Category Archives: Enterprise

The Cloud Bubble

The Gartner Hype cycle research shows Cloud Computing as being on the peak of expectations… the very top of the hype bubble roller coaster.

Vendors are looking for something to sell, and the consolidation of the data center, reducing operational cost and economy of scale are as convenient of an excuse as anything. There are some fundamental technologies as well that will make a big difference such as Virtualization.

Is computing becoming a utility?

When someone refers to cloud, the etymology of the term should be examined. This term comes from the days of network diagramming, and a cloud was an abstraction for the network. Basically whenever someone didnt feel like drawing all of the network entities, they would just draw a puffy white cloud. In essence the puffy white cloud is shorthand for “don’t worry your pretty little head about this stuff”.

Puffy White Cloud

In doing so, one hands over both control and visibility to a third party.

If your cloud provider fails, then you fail. Unless of course your cloud provides non-essential services. Don’t count on it. Large scale failures such as Gmail recently point out some of the flaws in “don’t worry your pretty little head”. You better start worrying your pretty head. Failures aren’t the only problem implicit in the cloud, the lack of transparency can lead to privacy failure. No SLA can ensure privacy, just ask the customers of UBS Bank in Switzerland.

So are there things that a business should not have to worry our heads about? (whether they are pretty or ugly or little or big)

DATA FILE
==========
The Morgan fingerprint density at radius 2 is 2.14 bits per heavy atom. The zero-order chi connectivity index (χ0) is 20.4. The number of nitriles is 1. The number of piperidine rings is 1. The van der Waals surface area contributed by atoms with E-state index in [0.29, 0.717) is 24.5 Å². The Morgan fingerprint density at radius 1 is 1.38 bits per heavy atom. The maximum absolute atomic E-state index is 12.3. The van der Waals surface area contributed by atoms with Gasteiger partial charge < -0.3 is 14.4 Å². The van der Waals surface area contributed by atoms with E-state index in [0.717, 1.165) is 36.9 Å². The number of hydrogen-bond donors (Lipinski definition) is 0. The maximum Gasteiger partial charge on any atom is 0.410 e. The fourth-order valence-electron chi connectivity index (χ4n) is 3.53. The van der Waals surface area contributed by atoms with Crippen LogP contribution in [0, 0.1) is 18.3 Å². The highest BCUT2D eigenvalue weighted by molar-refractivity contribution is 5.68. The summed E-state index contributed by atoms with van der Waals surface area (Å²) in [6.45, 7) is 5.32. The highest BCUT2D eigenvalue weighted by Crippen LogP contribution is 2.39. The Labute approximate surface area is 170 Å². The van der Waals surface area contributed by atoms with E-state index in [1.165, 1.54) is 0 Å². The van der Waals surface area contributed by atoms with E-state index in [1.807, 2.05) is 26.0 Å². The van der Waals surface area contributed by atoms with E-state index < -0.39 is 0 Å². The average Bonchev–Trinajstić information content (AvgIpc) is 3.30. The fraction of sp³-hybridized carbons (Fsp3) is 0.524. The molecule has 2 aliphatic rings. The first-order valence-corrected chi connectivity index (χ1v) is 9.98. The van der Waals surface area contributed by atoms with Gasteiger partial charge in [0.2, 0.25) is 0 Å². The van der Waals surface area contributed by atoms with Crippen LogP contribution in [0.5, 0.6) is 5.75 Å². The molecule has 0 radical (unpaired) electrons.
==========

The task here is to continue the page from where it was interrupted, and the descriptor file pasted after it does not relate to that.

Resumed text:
Of course. At the risk of using the most tired analogy in Cloud Computing, we take our electricity and water as a utility. Of course any organization of sufficient size knows that backup generators may be needed. Or even emergency water supplies.

Now reading all this, you may think you know where I’m going with this “Cloud Bubble” thing. After all, vendors are our cloudwashing all of their products and the potential for an economic bubble is pretty large. but I am actually thinking of a different cloud bubble.

An Architectural bubble.

Much like the idea that everything can be viewed from a single point of view did not work for the SOA era, the idea that everything is in the cloud is equally preposterous. This is a legitimate perspective, as I said in my talk at the Burton Group Catalyst conference it is the perspective of Mr. Magoo.

Magoo cloud computing

Cloud folks need to understand that while cloud is their entire business, it is not and will not be the entire business of IT.

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Software AG signs intent agreement to acquire IDS Scheer

Creating a new one billion Euro superpower, Software AG agrees to acquire IDS Scheer, makers of the popular ARIS suite of Business Process and Business Analysis tools.

IDS Scheer represents 390M Euro of annual revenue. Combined this will result in about 1.1B Euro

After the acquisition of webMethods for $546M in April of 2007, many have speculated on the next steps in the growth aspirations of Software AG CEO Karl-Heinz Streibich–who is currently executing his aggressive 10 year plan to transform the company into a one billion Euro software superpower.

Well, that day has arrived.

Today, Mr. Streibich signed an agreement to acquire IDS Scheer, a global leader in Business Process Management (BPM) through the ARIS product family.

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Entropic heat death of IT